While he’s certainly not quitting music altogether, Marc Bianchi recently decided to retire his 15-year-old Her Space Holiday alias after one last album: a self-titled effort that’s haunted by life, death and at least one literal ghost yet full of hopeful, richly orchestrated hooks. In the following exclusive, the singer/multi-instrumentalist explains it all to the tune of his 10 final tracks…
1. Anything for Progress
I chose “Anything for Progress” as the opener because I think it best sums up the theme of the album both sonically and thematically. It balances the acknowledgment of the perilous times that we are living in with an almost naive optimism for a better future. Which I think we can have, but it is going to take a severe amount of painful change to get there. It is also the most orchestrated and cinematic track on the album. There were a lot of guest spots on this song in particular. I think Stevie Blacke’s strings mixed with the 4 Bonjour’s Parties wind and horn arrangements give the song a great sweeping effect. I wanted the album to start off with a flash of color.
2. Black Cat Balloons
The concept for “Black Cat Balloons” came to me in a nightmare about three years ago. I have a little black cat named Ella. She is old and tiny. She keeps to herself, and though she is sweet-natured, I believe she looks upon everyone around her with contempt. In my dream I was running through a bombed-out city. Bodies were strewn everywhere. First there was only the distant sound of explosions; then the flashes began. I stopped to catch my breath, turned around and focused on the sky. I could make out the faint outline of a weather balloon.Then two. Then 10. Quickly the sky was filled with these terrible black balloons that had a symbol on the them that resembled Ella’s profile. Every time a balloon hit something, it blew up into a horrific mushroom cloud. When it finally registered that these were dirty bombs going off, a tremendous sense of peace washed over me. I didn’t run or panic. I kept my eyes fixed on the sky as I thanked as many people as I could remember for being in my life. Until finally, the last ultimate flash woke me up.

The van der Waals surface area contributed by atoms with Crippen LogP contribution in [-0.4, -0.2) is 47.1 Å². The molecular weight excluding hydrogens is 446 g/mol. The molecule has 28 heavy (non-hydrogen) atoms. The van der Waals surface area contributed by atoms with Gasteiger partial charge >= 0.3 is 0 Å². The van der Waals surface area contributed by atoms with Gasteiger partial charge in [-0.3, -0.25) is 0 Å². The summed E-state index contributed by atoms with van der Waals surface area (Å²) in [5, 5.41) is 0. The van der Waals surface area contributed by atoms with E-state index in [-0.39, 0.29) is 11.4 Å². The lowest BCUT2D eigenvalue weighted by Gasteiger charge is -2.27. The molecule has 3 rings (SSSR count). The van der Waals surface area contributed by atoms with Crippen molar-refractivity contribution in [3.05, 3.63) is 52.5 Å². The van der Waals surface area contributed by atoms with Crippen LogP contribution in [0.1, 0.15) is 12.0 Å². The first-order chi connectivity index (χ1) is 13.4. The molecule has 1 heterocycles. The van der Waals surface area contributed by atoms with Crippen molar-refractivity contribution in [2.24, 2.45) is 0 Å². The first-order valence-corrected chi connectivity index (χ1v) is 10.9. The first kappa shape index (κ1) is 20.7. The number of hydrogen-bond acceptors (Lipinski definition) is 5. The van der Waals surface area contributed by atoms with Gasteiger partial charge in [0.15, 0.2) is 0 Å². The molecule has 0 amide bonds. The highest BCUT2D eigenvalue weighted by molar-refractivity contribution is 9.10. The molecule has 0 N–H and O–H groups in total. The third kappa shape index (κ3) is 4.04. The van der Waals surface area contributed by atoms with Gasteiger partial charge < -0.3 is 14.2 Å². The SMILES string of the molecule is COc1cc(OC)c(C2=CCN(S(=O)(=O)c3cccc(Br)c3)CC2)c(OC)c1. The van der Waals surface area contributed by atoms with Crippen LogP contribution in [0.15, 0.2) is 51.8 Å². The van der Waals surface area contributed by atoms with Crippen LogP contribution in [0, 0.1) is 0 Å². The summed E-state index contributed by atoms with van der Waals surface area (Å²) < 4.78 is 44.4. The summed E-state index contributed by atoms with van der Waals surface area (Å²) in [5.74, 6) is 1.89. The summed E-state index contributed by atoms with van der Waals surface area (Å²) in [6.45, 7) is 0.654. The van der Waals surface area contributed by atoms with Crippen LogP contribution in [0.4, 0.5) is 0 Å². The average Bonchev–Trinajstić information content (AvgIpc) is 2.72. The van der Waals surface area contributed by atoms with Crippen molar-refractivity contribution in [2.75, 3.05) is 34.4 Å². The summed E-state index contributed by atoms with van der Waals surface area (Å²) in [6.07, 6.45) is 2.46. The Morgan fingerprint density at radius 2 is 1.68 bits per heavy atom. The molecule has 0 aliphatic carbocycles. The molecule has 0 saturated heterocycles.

For the past few years, I have been collaborating with my good friend Heisuke Kitazawa from Tokyo. Heisuke is an illustrator who designs under the name PCP. He does amazing work. We were Instant Messaging one day and he was explaining to me that a close family member had passed away and he had to go out of town for “Shonanoka.” Since I wasn’t familiar with the term, he explained it roughly as a seven-day mourning period. And on the seventh day, the “real” goodbye takes place. Having only experienced western style funerals, I thought this was a very warm sentiment. Death can be such a sudden shock to the system, even when it is expected. So the idea of gradually saying goodbye to someone even after their death seemed very graceful. So my “Shonanoka” was a lyrical mourning for a certain kind of innocence I feel that is being sucked out of the human experience. As well as the purity of nature. We are sacrificing so much of our tomorrow for the convenience of today. At the same time, I was trying to instill in myself a new sense of priorities and balance. A celebration of the cycle of life. Even if we are tampering with that cycle.
4. The Hummingbirds
When my grandmother became sick with cancer, the immediate family rallied together to help take care of her. Even with a nurse on board, trying to keep someone comfortable both emotionally and physically while they are in the final stages of cancer is a major undergoing. Little did I realize how much of a gift spending those last few months with her would be. I learned what it takes to love someone. I learned how important it is to keep someone’s dignity in tact during their last remaining days. I learned how healing laughter and music is. And I learned that the similarities between death and birth are staggering. It’s simply moving from one destination to the other.
During the last few weeks of my grandmother’s life, a hummingbird’s nest appeared in the bush by her front door. I would give my grandmother little updates, and let her know that everything looked like it was on course. She seemed really fond of the newly forming family even though she never saw the nest for herself. Eventually my grandmother decided that she had spent enough time here on earth with us and passed with her family by her bedside. The next day the nest was empty. I like to think that they joined her on her journey to the next life.
5. Come On All You Soldiers
I am really fascinated by the complexity of human beings. There are so many contradictions and paradoxes to our emotional make up. I have seen people with the kindest hearts act like complete monsters at the drop of a dime. However, I have also seen seemingly cold-hearted people demonstrate selfless acts of kindness. I believe we all have the capabilities of being “angels” and “devils” so to speak. Nature vs. Nurture seems to be in constant odds with each other. “Come On All You Soldiers” is meant to be a commentary on those conflicting dynamics. This is my humble attempt at describing what humans are like to beings who aren’t from this planet.